I thought about choosing Norwegian first, but there wasn’t any offer at my university.
By the way, I’m glad that finally someone unveiled wonderful Cristina!!!
Witaj Richard. Widzę, że nikt nie komentuje po polsku 🙂 Nie byłem pewny czy mogę bo przecież Twoja notka jest w języku angielskim, ale jak znalazłem kilka komentarzy po hiszpańsku to pomyślałem, czemu nie? Ogólnie jestem Twoim fanem od długiego czasu, oglądam Twoje filmiki oraz czytam bloga. Sam też mam podobnego. Teraz dopiero odważyłem się skomentować jedną z Twoich notek bo przecież ja nie mam co się porównywać do Ciebie. Uczę się języka angielskiego, hiszpańskiego i niemieckiego, ale w żadnym z tych języków nie jestem biegły. Co do notki powyżej, sam też rozważałem aby rozpocząć naukę jednego z języków Skandynawskich, ja jednak postawiłem na Szwedzki ponieważ kultura i ogólnie kraj bardzo mi się podobają. Co do języka Duńskiego to czytałem o nim bardzo dużo i ma on w Polsce etykietkę języka, którego jest bardzo trudno się nauczyć ze względu na wymowę. Ty jesteś ekspertem od języków, a więc do Ciebie kieruje pytanie czy to prawda?
Witaj Richard. Widzę, że nikt nie komentuje po polsku Nie byłem pewny czy mogę bo przecież Twoja notka jest w języku angielskim, ale jak znalazłem kilka komentarzy po hiszpańsku to pomyślałem, czemu nie? Ogólnie jestem Twoim fanem od długiego czasu, oglądam Twoje filmiki oraz czytam bloga. Sam też mam podobnego. Teraz dopiero odważyłem się skomentować jedną z Twoich notek bo przecież ja nie mam co się porównywać do Ciebie. Uczę się języka angielskiego, hiszpańskiego i niemieckiego, ale w żadnym z tych języków nie jestem biegły. Co do notki powyżej, sam też rozważałem aby rozpocząć naukę jednego z języków Skandynawskich, ja jednak postawiłem na Szwedzki ponieważ kultura i ogólnie kraj bardzo mi się podobają. Co do języka Duńskiego to czytałem o nim bardzo dużo i ma on w Polsce etykietkę języka, którego jest bardzo trudno się nauczyć ze względu na wymowę. Ty jesteś ekspertem od języków, a więc do Ciebie kieruje pytanie czy to prawda?
Heisann Richard. Jeg kom nettopp over en av videoene dine på YouTube, og den ledet meg hit. Så kult at du har tatt turen til Norge for å lære mer norsk! Velkommen skal du være! Dét er det ikke mange som gidder, siden vi er et så lite land hvor de aller fleste i tillegg snakker tilnærmet flytende engelsk.
Angående dillemmaet norsk/svensk/dansk så er jeg enig med Cristina; norsk ligner dansk i vokabular men svensk i uttale, så det er et bra “mellomspråk”. Mer om dette kan du lese her(http://nordenibio.org/resources/files/pdf/Sprogene_i_Norden_NO.pdf) og her: (http://eplads.norden.org/nordenssprak/kap2/2a/14.asp). Som du ser har vi nordmenn lettest både for å forstå og bli forstått av både dansker og svensker, noe jeg tror skyldes at vi er det minste landet, og dermed det folket som har hatt mest innflytelse utenfra. Blant annet er vår generasjon vokst opp med svensk barne-tv, både originale filmatiseringer av Astrid Lindgren sine bøker og svensk-dubbet importert tegnefilm, samtidig som at Danmark er favoritt-ferielandet til mange norske barnefamilier. Med den språkkunnskapen er vi i tillegg også flinke til å justere språket vårt når vi snakker med våre med-skandinaver, og vi bytter lett ut norske ord mot svenske ord når vi prater med svensker. Selv kommer jeg fra Stavanger og har en ganske annerledes dialekt enn på Østlandet, og dermed må jeg ofte prøve så godt jeg kan å snakke svensk eller dansk for at de skal forstå meg. Et alternativ ville vært å snakke Østlandsk, men det føles veldig rart og vanskelig for meg, og da er det faktisk enklere å snakke svensk.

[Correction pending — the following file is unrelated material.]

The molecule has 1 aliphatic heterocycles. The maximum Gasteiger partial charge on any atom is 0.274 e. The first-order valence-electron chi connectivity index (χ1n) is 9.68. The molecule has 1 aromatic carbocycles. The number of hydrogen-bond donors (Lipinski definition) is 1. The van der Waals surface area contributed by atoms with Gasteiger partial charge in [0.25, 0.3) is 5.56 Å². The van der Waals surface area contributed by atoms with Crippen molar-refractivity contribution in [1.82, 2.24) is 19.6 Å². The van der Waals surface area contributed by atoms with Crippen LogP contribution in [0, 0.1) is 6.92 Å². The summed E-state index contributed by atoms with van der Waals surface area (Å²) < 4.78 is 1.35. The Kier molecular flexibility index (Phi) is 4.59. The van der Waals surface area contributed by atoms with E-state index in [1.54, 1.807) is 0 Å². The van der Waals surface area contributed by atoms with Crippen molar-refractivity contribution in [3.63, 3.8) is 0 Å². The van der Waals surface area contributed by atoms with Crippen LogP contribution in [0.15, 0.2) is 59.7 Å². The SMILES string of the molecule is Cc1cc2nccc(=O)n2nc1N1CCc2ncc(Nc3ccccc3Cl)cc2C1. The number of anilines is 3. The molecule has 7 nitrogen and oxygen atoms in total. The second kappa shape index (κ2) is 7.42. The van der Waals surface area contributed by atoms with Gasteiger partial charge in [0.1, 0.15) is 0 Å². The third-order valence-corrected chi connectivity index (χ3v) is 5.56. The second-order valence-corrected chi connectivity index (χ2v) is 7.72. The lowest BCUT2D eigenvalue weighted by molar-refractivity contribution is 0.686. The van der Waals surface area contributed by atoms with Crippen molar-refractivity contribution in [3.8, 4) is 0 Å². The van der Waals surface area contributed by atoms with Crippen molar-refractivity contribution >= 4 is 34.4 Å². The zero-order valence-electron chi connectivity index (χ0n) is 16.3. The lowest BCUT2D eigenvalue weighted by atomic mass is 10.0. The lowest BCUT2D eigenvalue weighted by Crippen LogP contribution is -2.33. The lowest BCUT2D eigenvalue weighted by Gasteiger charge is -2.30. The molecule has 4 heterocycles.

Når det kommer til skriftspråk så lærer vi også bokmål på skolen i de største byene på Vestlandet, til tross for at dialekten vår ligger nærmere nynorsk, som i min oppfatning er et fabrikert blandingsspråk som et resultat av nasjonalromantikken på 1800-tallet. Det er vakkert og flott, spesielt i diktning, men i bunn og grunn unødvendig og kompliserende. Selv skriver jeg stort sett på dialekt når jeg chatter, skriver e-post eller sender meldinger, mens jeg skriver bokmål i mer offisielle eller upersonlige sammenhenger.
Jeg håper du får en fin opplevelse av Norge og det norske språket, og at du forstår hva jeg skriver her. Om du skulle ha noen spørsmål om norsk eller dialekter, så er det bare å sende meg en e-post, så svarer jeg med glede. Jeg vil også gjerne si at jeg ble vanvittig imponert av videoene dine og din språkmektighet. Selv snakker jeg bare engelsk, tysk og spansk (i tillegg til svensk og dansk), men ble veldig inspirert av deg til å lære meg bedre fransk og italiensk. Til å begynne med i hvert fall! 😀
If you are going to study a Scandinavian language (one of the three), it is probably best to choose Danish. This language is hard to understand as the spoken language differs significantly from the written language whereas the other two are close to the written language. If you choose Danish therefore, you probably have more of a chance to understand the other two, whereas the same may not hold true if you choose Swedish or Norwegian. You therefore get three with just one!
I’d love to learn Norwegian, but I’ve had to weigh up the pros and cons before I spend time learning it, when I could be using that time learning other languages:
Pros – it’s a gateway to Swedish and Danish (three birds with the one stone), it’s apparently the easiest language for native English speakers to learn (alongside Afrikaans but meh), Norwegian literature is awesome, and the language just sounds so damn cute with the sing-song intonation!